FORTUNE — We’ve all heard the message from our parents: If you work hard, get a good education, and play by the rules, you will do well in life. Baby boomers like me were able to turn that formula into the American Dream. But while we were able to graduate from high school, vocational school programs, or college into an economy that was growing and providing us with great opportunities, we cannot make the same promise to our children and grandchildren today. Instead of hope, the nation faces a widening economic divide; according to Gallup and other surveys, a majority of Americans agree that the U.S. has been going in the wrong direction for at least a decade, and they expect the next generation will have a lower standard of living than ours.
Is this gloomy outlook inevitable? Have the global economy, ever-advancing technology, and other forces left us with no control over the destiny of future generations? Only if we choose to do nothing. Reversing course is possible, but it will take a cross-generational effort by baby boomers and next-generation leaders to negotiate what I call a New Social Contract that fits and works with the features of the future economy and workforce.
In future columns, I’ll lay out the pieces of that comprehensive strategy, which calls for major overhauls of business, labor, government, and educational institutions as well as the relationships among them. But before we can get to possible solutions, we need to more clearly understand the problems young people — especially millennials between 18 and 33 years of age — face in entering the labor market today. The essence of the problem is that young people face a severe shortage of good jobs. It has taken almost five years after the supposed end of the Great Recession of 2007-2009 to finally get back the number of jobs lost. But that does not take into account the growth in the labor force since then.
To get back to the same employment levels as before the recession, between 13.5 and 15 million new jobs would need to be created by the end of this decade.That’s a minimum of 200,000 jobs per month, which is 50,000 more jobs a month than the average since 2009. How does this affect young people entering the job market? Nearly 40% of recent college graduates are “underemployed,” i.e., working in low-wage retail, restaurant, or other service jobs that don’t require a college degree, don’t put their skills to work, or provide opportunities for further learning and development, according to Northeastern University’s Center for Labor Market Analysis. Such jobs pay wages that are hardly sufficient to meet their college debt payments, much less start a career or a family. And the evidence is clear: Starting off this way results in significant, even permanent damage to their incomes and careers.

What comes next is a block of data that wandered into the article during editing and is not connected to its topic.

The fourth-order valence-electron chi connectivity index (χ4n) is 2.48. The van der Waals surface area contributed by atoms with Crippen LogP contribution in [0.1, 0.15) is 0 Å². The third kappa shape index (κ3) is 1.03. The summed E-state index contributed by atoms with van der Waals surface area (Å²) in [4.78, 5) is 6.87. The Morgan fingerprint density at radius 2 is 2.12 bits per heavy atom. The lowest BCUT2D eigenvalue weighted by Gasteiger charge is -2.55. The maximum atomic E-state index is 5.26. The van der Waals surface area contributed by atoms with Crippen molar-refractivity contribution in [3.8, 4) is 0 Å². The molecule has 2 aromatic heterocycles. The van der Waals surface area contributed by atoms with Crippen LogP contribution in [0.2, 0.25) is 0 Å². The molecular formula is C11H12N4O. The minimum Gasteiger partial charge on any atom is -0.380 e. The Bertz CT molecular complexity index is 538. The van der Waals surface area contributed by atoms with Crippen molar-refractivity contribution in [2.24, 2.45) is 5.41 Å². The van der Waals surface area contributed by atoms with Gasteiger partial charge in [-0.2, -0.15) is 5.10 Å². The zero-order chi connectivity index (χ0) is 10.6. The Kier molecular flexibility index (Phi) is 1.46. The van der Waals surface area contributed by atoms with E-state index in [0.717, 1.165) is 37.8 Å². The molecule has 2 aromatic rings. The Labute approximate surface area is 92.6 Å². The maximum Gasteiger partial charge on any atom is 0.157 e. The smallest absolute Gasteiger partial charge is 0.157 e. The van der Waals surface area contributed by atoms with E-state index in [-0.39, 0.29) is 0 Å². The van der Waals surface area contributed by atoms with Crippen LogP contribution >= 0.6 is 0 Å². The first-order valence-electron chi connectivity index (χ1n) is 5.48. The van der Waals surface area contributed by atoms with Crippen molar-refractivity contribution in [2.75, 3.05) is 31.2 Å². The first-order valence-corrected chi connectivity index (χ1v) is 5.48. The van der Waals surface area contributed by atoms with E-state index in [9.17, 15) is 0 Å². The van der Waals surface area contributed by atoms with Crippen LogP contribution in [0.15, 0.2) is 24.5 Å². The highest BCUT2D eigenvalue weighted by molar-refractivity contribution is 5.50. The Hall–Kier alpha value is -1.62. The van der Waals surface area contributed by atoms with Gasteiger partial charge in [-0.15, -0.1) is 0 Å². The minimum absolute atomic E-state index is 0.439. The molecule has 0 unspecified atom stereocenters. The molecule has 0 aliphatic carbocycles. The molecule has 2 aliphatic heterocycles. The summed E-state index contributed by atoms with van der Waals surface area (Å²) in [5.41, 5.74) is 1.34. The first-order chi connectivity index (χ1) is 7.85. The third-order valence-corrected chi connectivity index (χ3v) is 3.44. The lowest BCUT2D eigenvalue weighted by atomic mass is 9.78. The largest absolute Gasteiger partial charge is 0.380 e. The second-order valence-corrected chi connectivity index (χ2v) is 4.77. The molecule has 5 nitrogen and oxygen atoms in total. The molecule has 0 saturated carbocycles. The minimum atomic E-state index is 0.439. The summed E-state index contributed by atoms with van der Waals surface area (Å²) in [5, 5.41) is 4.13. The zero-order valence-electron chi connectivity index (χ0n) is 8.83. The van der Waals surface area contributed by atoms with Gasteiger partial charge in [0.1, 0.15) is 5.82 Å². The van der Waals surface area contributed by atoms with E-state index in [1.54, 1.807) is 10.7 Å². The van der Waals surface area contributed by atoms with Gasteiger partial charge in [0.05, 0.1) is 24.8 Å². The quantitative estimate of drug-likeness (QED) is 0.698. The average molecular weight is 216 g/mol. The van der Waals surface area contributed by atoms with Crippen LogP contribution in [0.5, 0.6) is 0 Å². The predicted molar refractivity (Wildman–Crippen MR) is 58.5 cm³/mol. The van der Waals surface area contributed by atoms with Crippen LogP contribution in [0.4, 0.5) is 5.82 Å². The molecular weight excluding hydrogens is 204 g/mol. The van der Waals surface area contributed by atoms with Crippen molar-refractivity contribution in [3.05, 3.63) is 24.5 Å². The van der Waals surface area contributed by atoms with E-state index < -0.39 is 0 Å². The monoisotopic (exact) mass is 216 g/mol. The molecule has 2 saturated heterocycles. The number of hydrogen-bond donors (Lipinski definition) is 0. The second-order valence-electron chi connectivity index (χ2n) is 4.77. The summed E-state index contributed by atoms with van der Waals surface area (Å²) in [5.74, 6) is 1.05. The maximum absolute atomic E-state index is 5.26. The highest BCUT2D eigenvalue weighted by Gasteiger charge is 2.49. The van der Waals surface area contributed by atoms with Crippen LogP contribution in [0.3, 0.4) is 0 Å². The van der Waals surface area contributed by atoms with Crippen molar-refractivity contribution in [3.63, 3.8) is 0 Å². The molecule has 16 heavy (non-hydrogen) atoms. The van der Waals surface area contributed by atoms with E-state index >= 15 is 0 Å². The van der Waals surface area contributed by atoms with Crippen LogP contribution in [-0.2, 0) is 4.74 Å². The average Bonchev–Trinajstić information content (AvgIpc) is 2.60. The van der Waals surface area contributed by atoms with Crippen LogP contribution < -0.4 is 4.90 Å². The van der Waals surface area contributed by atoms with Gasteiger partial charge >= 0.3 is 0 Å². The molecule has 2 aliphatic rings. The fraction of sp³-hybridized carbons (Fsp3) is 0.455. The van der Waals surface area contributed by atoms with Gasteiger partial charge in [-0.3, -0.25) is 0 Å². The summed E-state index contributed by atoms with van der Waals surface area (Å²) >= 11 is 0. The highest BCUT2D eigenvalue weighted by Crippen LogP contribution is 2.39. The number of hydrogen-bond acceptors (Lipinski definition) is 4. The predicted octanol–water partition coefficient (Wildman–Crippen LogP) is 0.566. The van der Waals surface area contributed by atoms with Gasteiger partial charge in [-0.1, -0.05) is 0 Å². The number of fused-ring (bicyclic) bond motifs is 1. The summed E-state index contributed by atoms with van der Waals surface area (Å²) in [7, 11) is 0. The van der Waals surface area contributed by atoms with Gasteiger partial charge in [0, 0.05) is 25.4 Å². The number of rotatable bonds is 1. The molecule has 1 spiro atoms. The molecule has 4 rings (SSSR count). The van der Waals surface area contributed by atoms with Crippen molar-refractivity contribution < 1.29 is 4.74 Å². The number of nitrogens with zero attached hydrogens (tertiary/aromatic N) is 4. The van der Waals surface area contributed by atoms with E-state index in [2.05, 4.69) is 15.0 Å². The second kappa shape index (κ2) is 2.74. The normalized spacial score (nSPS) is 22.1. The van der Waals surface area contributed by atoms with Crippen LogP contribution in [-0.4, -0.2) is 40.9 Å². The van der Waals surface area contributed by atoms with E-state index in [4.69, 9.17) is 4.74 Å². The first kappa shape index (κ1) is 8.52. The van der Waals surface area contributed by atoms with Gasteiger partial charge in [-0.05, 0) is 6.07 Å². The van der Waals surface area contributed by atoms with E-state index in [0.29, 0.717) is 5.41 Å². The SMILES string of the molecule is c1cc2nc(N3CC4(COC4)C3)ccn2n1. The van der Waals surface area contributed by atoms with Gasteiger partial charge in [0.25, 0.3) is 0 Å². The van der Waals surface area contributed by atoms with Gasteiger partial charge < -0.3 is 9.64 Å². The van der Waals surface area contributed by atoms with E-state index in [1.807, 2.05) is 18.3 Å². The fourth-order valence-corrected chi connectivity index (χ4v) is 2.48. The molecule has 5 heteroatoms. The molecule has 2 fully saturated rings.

This current reality clashes with our own recent past. For three decades following World War II, wages rose in tandem with increases in productivity — that was the essence of the old “Social Contract.” But in the 30 years since 1980, earnings have essentially flatlined: While the productivity of American workers grew by a healthy 80%, family income grew by only about 10%, and average hourly wages inched up by about 6%. The first decade of this century — sometimes called “the lost decade” — has been even worse. Real wages (wages adjusted for increases in the cost of living) either declined or did not increase for high school or college graduates. Only those at the top of the occupational ladder with advanced degrees experienced modest wage growth. The “Occupy” movement had its facts right: Most of the income growth went to the top 1% or less of the population. America is now suffering from the highest level of income inequality of any time since the 1920s.
Can this downward, disturbing trend be changed? I believe it can, if we start work now on building a consensus strategy for the future. Education is still the starting point — a necessary but far from sufficient solution today. The good news is there appear to be a growing consensus and considerable momentum in the country to expand access to early childhood education and to reform elementary and secondary schools. For today’s young workers to compete on a global stage, all the rhetoric about “life-long learning” will need to become a reality. We have the tools to do this now. Every U.S. university and community college is experimenting with “online” or distant courses. And many employers complain that new entrants don’t have the right mix of skills. The obvious solution is for university, community college, and industry leaders to get together and design the coursework and the on-the-job experiences young workers need to be productive, learn, grow, and gain access to better and higher paying jobs. But education alone will not solve sluggish job creation or wage stagnation.
In my upcoming columns, I’ll raise other ideas and proposals, such as moving off the fixation with short-term shareholder value as the sole purpose of the firm, the need to invent new “next-generation” labor organizations, and ways to update employment policies to catch up with the changing economy and labor force. Some will be controversial, and I will invite your comments, ideas, and engagement as we go along. Together, we might just find common ground on a Social Contract that works for the next generation as effectively as the old one worked for mine.